Tonight we heard of another woman seeking rest and renewal and met a man who offered just that. (Luke 13:10-17) She came to church bowed and broken in her body.  The man saw her, called her over, laid hands upon her and cured her disease. It was a beautiful, caring gesture that liberated this woman from what had certainly consumed her life, and she was freed to praise God on that Sabbath day.
     As beautiful and caring a gesture as it was, it broke the standards of what Sabbath was to the leaders of that religious institution. To heal, or do any work on the Sabbath was a violation of God's holy law. Jesus, the man who brought healing to the young woman, responded to the church leaders, calling them hypocrites for being willing to tend to their animals while ignoring women who clearly needed care.
     I brought to my Sabbath retreat a tight definition of what I thought Sabbath should entail: reflection, learning, growing, become wiser—a whole list of hopes that placed the emphasis on myself and the new heights I may be able to achieve through Sabbath. The religious leaders that scolded Jesus brought a similar tight definition to Sabbath, with focus on what we religious people should or should not do. Yet in the commandment of honoring the Sabbath, it is actually God who is busy offering the gift, the insight, the permission to rest fully in God's presence.  What freedom in such a gift, a time set aside when we are already enough, because God has made us holy and so we keep the Sabbath holy by being and by being with God.
     If you were meeting with Sister Helen tonight, what Sabbath direction would she be pointing you in? What keeps you from trusting and resting in God's presence, from what do you need to "give it a rest"?
     Or maybe the gospel story is one you identify with—with the woman who entered the worship space literally bent over. Jesus saw you, called you, laid hands on you and cured you. What would be healed that you might be freed up to praise God and be a part of the work of Christ to heal and liberate others?
     There are many ways to understand the gift and law of Sabbath. It is law in that we are commanded to remember the day and keep it holy. Martin Luther has a lot to say on how we might actually honor this law. Luther writes: "What is meant by 'keeping the day of rest holy'? Nothing else than devoting it to holy words, holy works and holy living. The day itself does not need to be made holy, for it was created holy.  But God wants it to be holy for you. How does such sanctifying take place? Not when we sit behind the stove and retreat from hard work, or place a garland on our head and dress up in our best clothes, but, as has been said, when we make use of God's Word and exercise ourselves in it." (Martin Luther's Large Catechism, The Book of Concord: The Confessions of the Evangelical Lutheran Church, Fortress Press, Minneapolis, MN.  P. 398, 400)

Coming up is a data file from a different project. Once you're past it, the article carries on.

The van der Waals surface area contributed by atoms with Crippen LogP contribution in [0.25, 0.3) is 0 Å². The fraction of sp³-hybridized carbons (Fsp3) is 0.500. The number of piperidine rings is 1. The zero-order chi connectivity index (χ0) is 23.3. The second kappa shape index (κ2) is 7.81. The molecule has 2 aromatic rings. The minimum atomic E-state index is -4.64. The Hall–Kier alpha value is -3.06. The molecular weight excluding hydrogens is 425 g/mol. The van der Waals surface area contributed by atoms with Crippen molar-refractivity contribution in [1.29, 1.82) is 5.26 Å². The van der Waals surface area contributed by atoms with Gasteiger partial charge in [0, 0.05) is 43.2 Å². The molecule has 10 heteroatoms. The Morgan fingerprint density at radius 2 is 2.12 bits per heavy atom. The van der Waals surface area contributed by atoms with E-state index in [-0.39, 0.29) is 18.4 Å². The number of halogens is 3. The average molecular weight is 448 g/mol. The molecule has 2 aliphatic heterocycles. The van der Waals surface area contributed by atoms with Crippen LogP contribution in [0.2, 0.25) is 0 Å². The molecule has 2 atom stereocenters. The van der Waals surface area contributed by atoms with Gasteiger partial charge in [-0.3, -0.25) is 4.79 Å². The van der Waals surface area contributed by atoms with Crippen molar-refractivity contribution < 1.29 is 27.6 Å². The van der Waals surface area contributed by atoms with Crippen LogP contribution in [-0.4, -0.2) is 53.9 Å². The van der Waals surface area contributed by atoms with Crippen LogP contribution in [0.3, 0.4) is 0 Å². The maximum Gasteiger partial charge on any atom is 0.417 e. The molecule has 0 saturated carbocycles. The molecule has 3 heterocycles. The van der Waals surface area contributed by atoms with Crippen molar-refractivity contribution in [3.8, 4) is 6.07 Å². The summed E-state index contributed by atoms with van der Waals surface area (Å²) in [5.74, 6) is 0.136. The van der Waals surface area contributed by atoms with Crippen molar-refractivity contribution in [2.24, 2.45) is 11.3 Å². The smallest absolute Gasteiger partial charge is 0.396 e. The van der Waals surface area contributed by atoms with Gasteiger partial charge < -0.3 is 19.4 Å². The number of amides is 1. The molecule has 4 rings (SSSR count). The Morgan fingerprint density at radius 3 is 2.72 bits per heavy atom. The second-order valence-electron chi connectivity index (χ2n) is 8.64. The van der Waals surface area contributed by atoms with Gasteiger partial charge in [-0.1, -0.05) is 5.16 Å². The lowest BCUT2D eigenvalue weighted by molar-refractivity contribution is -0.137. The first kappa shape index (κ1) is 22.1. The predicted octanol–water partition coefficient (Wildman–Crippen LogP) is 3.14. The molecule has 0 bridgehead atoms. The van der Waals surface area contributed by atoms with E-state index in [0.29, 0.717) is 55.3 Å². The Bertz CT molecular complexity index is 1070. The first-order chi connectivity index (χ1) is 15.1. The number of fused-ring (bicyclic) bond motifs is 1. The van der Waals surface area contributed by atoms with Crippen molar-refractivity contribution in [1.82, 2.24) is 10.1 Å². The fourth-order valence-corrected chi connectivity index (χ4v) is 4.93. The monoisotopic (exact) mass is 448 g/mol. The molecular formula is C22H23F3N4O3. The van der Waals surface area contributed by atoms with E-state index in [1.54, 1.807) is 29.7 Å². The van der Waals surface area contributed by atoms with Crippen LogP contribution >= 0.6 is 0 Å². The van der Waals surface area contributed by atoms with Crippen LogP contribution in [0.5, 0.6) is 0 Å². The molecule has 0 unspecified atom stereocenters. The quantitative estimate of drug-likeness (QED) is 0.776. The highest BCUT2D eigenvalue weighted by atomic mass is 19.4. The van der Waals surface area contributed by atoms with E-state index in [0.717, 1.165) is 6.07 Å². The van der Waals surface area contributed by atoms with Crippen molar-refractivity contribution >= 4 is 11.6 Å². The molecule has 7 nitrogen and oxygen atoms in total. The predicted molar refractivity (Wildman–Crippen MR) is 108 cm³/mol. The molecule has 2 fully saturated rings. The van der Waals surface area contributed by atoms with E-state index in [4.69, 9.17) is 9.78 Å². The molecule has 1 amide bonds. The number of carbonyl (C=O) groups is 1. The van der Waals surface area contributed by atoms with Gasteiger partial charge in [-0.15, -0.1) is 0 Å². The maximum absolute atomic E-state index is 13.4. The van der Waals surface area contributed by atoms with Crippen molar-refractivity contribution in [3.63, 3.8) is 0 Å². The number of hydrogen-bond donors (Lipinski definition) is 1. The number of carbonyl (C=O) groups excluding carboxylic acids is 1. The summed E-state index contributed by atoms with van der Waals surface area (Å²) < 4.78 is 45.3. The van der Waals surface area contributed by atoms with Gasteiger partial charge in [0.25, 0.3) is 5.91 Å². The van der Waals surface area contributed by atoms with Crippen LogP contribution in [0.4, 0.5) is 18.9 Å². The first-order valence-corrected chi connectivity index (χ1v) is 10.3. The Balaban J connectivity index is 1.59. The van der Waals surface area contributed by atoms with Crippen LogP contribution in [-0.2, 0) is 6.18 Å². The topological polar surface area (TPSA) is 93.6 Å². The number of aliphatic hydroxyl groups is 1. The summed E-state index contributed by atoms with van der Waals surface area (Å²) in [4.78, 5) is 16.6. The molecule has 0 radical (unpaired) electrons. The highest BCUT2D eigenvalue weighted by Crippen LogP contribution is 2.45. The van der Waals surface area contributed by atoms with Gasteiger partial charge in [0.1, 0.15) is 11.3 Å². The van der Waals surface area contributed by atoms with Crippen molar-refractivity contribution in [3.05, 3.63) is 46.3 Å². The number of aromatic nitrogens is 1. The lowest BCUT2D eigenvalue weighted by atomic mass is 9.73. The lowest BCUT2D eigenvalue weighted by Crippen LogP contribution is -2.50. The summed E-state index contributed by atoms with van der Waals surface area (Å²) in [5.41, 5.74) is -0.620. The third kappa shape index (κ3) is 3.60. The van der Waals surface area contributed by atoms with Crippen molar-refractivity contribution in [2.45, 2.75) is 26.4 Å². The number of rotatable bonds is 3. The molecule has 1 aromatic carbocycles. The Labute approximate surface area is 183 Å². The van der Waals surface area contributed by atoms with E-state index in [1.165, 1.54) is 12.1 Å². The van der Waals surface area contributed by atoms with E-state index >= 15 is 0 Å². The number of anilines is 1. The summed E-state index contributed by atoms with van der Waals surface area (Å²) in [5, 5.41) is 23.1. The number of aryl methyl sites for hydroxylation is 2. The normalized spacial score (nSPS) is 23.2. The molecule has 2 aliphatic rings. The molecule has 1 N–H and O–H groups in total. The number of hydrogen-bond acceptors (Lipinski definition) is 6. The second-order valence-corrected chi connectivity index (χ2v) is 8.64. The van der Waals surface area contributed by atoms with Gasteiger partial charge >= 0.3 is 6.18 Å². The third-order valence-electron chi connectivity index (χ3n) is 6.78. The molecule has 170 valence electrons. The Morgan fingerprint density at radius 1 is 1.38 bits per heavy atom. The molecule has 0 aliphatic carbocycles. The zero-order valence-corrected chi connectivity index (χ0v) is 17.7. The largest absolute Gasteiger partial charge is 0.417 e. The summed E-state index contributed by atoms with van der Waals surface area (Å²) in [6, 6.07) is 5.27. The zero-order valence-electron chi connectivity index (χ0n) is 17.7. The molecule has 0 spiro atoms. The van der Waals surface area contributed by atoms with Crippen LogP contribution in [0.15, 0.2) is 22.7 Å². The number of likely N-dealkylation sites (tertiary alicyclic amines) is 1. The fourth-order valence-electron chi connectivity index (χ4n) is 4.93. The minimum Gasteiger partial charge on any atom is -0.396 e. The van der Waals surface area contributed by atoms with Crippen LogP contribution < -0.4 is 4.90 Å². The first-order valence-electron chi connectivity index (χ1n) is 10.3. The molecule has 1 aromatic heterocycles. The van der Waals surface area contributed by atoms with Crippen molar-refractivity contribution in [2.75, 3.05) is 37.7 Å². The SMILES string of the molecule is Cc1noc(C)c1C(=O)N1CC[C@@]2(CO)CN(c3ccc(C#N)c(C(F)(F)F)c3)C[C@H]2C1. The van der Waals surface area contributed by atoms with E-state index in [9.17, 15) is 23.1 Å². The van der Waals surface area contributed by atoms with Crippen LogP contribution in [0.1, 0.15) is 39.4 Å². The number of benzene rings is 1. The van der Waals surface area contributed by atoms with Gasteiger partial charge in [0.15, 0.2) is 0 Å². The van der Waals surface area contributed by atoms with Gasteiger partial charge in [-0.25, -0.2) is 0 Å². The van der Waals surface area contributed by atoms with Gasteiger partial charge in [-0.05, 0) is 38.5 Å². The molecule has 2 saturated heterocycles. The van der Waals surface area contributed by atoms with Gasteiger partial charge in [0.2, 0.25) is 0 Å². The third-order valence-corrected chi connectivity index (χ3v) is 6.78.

When Luther writes "God wants it to be holy for you," this law is transformed into a gospel promise. Just as Jesus, with full understanding of the law of God, still saw and healed a woman in the worship space, he transformed the understanding of Sabbath law into an encounter that enabled a woman to be free, healed and able to stand in the public place and praise God. The woman, now healed, experienced the Sabbath gift of God.
     God wants the marking and setting aside of Sabbath to be holy for you—pure gift.  It could mean a nap or two in the afternoon, identifying what in your life is excessively consuming—that which separates self from God. Give it a rest, lay whatever keeps you bent over into the hands of our loving God, who brings you this law of Sabbath and, through Christ, offers it as gift—from the Creator to the creature, from the healer to the sick. You, as a holy child of God, are enough to remember the Sabbath, and you will keep it holy.
     May all our Sabbaths be so honoring that we engage in the liberating and healing work of Christ so that all people who are weighed down with heavy burdens may stand tall again to praise our God.  Amen.